Are your non-solicitation and other employment agreements on the right side of the law when it comes to these antitrust issues?
To help you decide, the agencies recently released an Antitrust Guidance to Human Resource (HR) Professionals. If you’re a hiring manager or human resource (HR) professional, the DOJ and FTC recommend asking yourself the following questions to help determine whether or not an employment agreement or hiring practice is cause for concern when it comes to antitrust matters.
- Does the document agree with another company about employee salary or other terms of compensation, either at a specific level or within a range?
- Does the document agree with another company to refuse to solicit or hire that other company’s employees?
- Does the document agree with another company about employee benefits?
- Does the document agree with another company on other terms of employment?
- Do I express to competitors that we should not compete too aggressively for employees?
- Do I exchange company-specific information about employee compensation or terms of employment with another company?
- Do I participate in meetings, such as a trade association meeting, where the above topics are discussed?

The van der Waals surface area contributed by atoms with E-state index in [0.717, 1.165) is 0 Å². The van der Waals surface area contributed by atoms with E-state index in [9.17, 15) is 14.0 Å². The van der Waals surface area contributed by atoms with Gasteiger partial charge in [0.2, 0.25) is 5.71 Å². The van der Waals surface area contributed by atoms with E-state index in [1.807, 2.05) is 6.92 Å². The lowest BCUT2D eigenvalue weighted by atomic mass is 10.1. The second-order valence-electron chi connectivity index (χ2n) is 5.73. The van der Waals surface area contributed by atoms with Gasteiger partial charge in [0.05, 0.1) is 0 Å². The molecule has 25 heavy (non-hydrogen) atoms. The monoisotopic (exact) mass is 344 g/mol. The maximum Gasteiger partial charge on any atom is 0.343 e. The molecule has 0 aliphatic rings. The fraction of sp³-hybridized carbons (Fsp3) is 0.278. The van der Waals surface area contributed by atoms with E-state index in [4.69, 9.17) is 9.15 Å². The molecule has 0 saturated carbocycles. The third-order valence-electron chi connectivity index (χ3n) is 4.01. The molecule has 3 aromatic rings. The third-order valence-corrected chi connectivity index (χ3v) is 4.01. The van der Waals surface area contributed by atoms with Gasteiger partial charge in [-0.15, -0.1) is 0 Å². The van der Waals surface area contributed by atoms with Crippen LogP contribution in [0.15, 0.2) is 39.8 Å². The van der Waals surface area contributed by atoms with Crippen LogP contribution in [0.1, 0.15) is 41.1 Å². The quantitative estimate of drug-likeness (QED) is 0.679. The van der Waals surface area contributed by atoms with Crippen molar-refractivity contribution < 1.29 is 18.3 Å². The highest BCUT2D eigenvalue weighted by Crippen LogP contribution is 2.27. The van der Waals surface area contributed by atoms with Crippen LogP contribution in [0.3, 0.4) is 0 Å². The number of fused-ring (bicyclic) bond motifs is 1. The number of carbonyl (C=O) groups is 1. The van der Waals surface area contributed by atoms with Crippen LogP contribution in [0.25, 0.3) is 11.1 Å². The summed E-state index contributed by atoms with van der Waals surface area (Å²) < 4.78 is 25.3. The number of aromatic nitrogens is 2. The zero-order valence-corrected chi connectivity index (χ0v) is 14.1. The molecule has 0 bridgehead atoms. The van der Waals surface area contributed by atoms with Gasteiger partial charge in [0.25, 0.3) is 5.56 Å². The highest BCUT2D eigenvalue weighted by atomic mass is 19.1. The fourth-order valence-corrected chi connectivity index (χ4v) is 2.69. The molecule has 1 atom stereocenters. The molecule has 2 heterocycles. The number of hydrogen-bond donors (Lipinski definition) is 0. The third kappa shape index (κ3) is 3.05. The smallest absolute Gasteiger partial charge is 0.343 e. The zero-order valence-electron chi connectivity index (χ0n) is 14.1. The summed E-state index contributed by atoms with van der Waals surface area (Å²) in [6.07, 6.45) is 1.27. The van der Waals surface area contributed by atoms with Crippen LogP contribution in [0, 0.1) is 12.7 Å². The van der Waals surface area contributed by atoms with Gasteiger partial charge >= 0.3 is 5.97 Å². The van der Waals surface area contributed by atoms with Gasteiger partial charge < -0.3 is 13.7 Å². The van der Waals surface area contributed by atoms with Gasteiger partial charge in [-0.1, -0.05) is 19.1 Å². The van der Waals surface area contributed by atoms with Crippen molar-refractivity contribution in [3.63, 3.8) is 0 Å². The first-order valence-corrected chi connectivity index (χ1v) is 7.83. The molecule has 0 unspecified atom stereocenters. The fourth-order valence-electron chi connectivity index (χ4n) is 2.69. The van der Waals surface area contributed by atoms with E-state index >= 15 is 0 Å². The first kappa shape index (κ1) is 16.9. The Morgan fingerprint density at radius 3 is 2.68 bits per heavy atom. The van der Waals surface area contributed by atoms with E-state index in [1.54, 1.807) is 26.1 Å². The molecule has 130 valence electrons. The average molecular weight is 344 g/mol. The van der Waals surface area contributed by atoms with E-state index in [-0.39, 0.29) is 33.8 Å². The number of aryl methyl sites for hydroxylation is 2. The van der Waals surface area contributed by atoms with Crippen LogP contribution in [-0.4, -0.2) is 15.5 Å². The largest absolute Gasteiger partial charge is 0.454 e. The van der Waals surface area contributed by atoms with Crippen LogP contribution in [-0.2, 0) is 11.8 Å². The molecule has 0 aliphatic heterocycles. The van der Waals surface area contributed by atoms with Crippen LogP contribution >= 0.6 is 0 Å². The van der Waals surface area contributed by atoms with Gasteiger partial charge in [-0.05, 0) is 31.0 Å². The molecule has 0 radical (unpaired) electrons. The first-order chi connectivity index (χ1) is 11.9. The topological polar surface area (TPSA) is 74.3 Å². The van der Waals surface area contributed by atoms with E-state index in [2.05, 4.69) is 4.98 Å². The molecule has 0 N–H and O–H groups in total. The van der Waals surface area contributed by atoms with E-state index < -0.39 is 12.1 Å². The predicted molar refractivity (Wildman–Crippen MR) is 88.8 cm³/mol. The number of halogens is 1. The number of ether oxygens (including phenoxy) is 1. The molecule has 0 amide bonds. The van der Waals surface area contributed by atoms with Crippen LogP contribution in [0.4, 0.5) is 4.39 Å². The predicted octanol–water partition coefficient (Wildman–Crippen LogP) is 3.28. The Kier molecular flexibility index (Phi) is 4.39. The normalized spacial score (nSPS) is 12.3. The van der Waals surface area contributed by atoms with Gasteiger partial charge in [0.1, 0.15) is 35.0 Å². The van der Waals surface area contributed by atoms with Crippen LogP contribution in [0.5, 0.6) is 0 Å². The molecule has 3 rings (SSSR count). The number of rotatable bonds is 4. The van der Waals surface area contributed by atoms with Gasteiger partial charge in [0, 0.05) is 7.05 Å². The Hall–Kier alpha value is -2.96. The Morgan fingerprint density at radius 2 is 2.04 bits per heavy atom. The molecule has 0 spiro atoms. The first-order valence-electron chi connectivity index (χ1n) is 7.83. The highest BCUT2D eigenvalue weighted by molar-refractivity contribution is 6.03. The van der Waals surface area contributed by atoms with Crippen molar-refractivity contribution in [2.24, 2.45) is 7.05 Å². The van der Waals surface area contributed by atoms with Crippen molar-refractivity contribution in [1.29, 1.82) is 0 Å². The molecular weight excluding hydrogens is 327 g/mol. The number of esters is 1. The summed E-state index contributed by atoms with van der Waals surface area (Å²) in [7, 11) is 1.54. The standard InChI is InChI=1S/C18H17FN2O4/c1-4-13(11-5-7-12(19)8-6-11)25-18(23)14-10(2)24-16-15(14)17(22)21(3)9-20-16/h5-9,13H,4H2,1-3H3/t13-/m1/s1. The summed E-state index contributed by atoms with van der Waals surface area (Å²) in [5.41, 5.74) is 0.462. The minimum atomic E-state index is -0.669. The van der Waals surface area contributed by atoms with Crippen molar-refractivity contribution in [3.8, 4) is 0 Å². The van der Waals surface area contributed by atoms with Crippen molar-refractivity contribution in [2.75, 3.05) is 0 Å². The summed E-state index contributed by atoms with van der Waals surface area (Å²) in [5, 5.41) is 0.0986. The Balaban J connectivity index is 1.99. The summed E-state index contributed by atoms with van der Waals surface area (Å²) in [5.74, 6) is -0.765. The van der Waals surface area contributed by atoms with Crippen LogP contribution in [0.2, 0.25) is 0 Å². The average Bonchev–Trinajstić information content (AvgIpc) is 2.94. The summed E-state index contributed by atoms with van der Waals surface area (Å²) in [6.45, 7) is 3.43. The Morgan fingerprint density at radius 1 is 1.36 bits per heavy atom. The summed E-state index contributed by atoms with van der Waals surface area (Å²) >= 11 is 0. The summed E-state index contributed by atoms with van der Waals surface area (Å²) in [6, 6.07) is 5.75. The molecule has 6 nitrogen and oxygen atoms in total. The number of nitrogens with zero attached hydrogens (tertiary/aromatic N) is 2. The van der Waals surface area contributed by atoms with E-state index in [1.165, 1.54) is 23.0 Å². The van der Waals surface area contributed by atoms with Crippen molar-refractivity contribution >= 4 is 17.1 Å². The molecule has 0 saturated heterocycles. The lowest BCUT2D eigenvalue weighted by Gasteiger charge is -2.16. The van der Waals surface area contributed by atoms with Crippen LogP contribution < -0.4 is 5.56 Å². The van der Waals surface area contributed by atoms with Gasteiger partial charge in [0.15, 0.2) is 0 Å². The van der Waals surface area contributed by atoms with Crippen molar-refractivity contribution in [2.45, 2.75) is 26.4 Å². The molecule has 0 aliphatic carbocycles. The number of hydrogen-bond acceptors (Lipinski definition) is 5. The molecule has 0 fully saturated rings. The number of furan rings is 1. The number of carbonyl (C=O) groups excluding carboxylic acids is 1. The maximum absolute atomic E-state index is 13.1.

- Do I discuss the above topics with colleagues at other companies, including during social events or in other non-professional settings?
- Have I received documents that contain another company’s internal data about employee compensation?
Answer yes to any of these questions and you may need to evaluate your procedures further. As you can see from the questions themselves, some of the areas that may land your company in hot water are not cut and dry. Practices like salary surveys and non-solicitation agreements are common. While most are compliant, you may find yourself bordering antitrust compliance issues without being conscious of it.
The DOJ has made clear that, going forward, it intends to proceed criminally against ‘naked’ wage fixing and no-poaching agreements and the DOJ has aggressively pursued a number of leading tech companies on these issues. Agreements to share information, while not criminal, may be subject to civil antitrust liability when they have, or are likely to have, an anticompetitive effect. For more information, visit the guide.